From a small Alberta farming town where she worked as a caterer, Jean Paré began a new career path as a cookbook author at the age of 54. And when the male-dominated industry of the day refused to print her first cookbook, dismissing the recipes as too sweet, she founded her own publishing company.
Ms. Paré went on to publish more than 30 million copies, becoming one of the world’s top cookbook authors. She died last month at the age of 95 in Edmonton.
After leaving the catering business, Ms. Paré’s next move was to write a series of more than 200 cookbooks called “Company’s Coming.” The series, which she wrote for 30 years until her retirement in 2011, included titles like “150 Delicious Squares,” “Muffins & More” and “30-Minute Weekday Meals.”
Christina Morales, a food reporter at The Times, wrote an excellent obituary about Ms. Paré (pronounced “Perry”) and her fascinating trajectory from home cook to author with a hand in shaping perhaps millions of Canadian kitchens with her unfussy recipes.
[Read: Jean Paré, Best-Selling ‘Everyday’ Cookbook Author, Dies at 95]
I asked Christina to share some details about Ms. Paré’s life that didn’t make it into the obituary. Here’s what she sent me:
Ms. Paré was known for ordering desserts before anything else on the menu, or celebrating a special occasion by ordering all the desserts on the menu. Her granddaughter Amanda Lovig Hagg said that among her favorite books to produce for “Company’s Coming” was one called “Chocolate Everything,” because chocolate was her favorite food. “The process was a dream for her because she got to eat chocolate for a year,” Ms. Lovig Hagg said. “She could never quite narrow down her favorite recipe, but it was anything chocolate.”
With recipes including four-ingredient coconut rolls and Nanaimo bars, Ms. Paré’s first cookbook, “150 Delicious Squares,” was something of an ode to her sweet tooth. It has sold more than 14 million copies.
[Read: A Bite-Size Square of Canada’s History, Culture and Craving]
The book was rejected by publishers, apparently for its abundant sugary recipes, but another dynamic was also at play: gender.
“In producing ‘150 Delicious Squares,’ she was meeting a need for every mother or housewife to be able to have this collection of squares that they could take out to a bridge club or a picnic for Boy Scouts,” said Liz Driver, a curator at Campbell House Museum in Toronto. Ms. Driver spent more than two decades researching the history of Canadian cookbooks, and compiled what the University of Toronto Press said is the “definitive history and bibliography of Canadian cookbooks” printed between 1825 and 1949.
But the popularity of such recipes was most likely lost on the men leading the publishing industry of the day, Ms. Driver told me.
“What do they know about what women want in a recipe?” she said.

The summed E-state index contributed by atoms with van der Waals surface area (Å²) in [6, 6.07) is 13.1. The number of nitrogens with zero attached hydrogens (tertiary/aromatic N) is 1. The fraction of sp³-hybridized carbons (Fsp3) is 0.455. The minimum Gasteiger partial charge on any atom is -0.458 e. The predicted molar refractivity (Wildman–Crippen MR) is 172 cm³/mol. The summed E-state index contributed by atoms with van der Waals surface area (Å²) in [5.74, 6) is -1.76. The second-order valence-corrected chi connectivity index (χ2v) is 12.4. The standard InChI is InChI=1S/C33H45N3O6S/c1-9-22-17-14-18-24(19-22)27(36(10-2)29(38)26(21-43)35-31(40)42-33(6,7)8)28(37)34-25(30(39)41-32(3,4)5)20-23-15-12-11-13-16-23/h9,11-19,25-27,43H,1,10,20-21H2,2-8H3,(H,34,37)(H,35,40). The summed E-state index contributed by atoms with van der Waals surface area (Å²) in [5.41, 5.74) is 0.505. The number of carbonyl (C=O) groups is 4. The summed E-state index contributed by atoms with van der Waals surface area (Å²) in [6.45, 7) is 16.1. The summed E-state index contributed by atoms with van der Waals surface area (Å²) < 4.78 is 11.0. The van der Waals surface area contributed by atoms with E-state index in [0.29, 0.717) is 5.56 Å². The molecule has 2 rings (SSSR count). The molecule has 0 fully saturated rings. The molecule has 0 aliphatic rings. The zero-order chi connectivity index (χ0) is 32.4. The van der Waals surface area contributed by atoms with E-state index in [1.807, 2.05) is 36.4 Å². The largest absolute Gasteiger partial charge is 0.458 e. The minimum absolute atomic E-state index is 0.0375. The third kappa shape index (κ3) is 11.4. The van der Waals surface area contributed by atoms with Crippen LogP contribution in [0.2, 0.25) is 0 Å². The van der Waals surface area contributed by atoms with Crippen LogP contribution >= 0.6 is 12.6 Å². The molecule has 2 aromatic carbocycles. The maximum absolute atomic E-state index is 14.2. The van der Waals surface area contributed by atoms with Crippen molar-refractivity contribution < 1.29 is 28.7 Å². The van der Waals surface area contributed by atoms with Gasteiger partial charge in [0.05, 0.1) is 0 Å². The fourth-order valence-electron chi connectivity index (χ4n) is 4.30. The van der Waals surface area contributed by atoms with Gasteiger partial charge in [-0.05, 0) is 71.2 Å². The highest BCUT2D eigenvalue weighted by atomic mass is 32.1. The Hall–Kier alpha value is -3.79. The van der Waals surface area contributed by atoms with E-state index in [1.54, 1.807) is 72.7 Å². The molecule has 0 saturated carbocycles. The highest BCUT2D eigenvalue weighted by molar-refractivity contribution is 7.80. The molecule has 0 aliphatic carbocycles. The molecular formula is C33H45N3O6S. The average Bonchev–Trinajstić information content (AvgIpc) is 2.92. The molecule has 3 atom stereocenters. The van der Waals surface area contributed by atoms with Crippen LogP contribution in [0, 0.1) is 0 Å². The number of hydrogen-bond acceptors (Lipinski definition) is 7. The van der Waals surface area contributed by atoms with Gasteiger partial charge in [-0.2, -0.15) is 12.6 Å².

In her study of Canada’s cookbook heritage, Ms. Driver said community cookbooks, particularly in rural areas and among women’s or church groups, were a popular format for locally disseminating recipes and were commonly sold during fund-raisers.
Ms. Paré spotted an opportunity, within this culture of sharing recipes, to establish her business.
“Her books were a hybrid between the community cookbooks that everybody knew, and the big publishers’ general cookbooks,” Ms. Driver said. “And that was the kind of innovation that she brought about.”
The place of her prolific recipe collection in Canada’s culinary heritage revives the question of what, exactly, is Canadian cuisine.
[Read: Canada Letter: How We Cook, Eat and Drink]
The answer seems to lie in a patchwork of regional culinary traditions, from the Irish influence in Newfoundland cooking to the authentic Ukrainian cuisine found in the Prairies, said Lesley Chesterman, a Montreal-based pastry chef and restaurant critic turned cookbook author.
She bristles at the fact that people would dare call poutine, crowned a national dish of Canada, anything but an invention and the pride of Quebec alone.
The gastronomic scene in major Canadian cities is evolving, spurred by imported tastes from immigrants and by so-called big city chefs returning to open restaurants in their hometowns, Ms. Chesterman said.
The needs of Canadian home cooks are also evolving. Ms. Chesterman said that while Ms. Paré was lesser-known than someone like Jehane Benoît, considered to be Canada’s Julia Child, both women probably benefited from a cookbook market that, unlike today, wasn’t particularly saturated.
“There was no Ina Garten as competition back then,” she said.
Prime Minister Justin Trudeau traveled to Mexico City for a two-day summit between Canada, the United States and Mexico. In his public remarks, Mr. Trudeau emphasized economic cooperation on the continent, though political watchers say that Andrés Manuel López Obrador, the president of Mexico, has shown little interest in building ties with Canada.
If you’re stuck on ideas for your next Canadian travel destination, consider the Eastern Townships of Quebec. The region was featured in The Times’s 52 Places to Go in 2023 (as was the Vjosa River, for which I am named, but that’s a farther trek from Canada).
After an online vote among its members, the Girl Guides of Canada settled on a new name for one of its branches: Embers. The branch, for girls ages 7 and 8, was previously called Brownies. The organization vowed to rename it after current and former members who are people of color said that the name had caused them harm.
Michael Snow, the Canadian painter, musician, photographer, sculptor and filmmaker, died last week in Toronto. He was 94.
Vjosa Isai is a reporter-researcher for The New York Times in Canada. Follow her on Twitter at @lavjosa.
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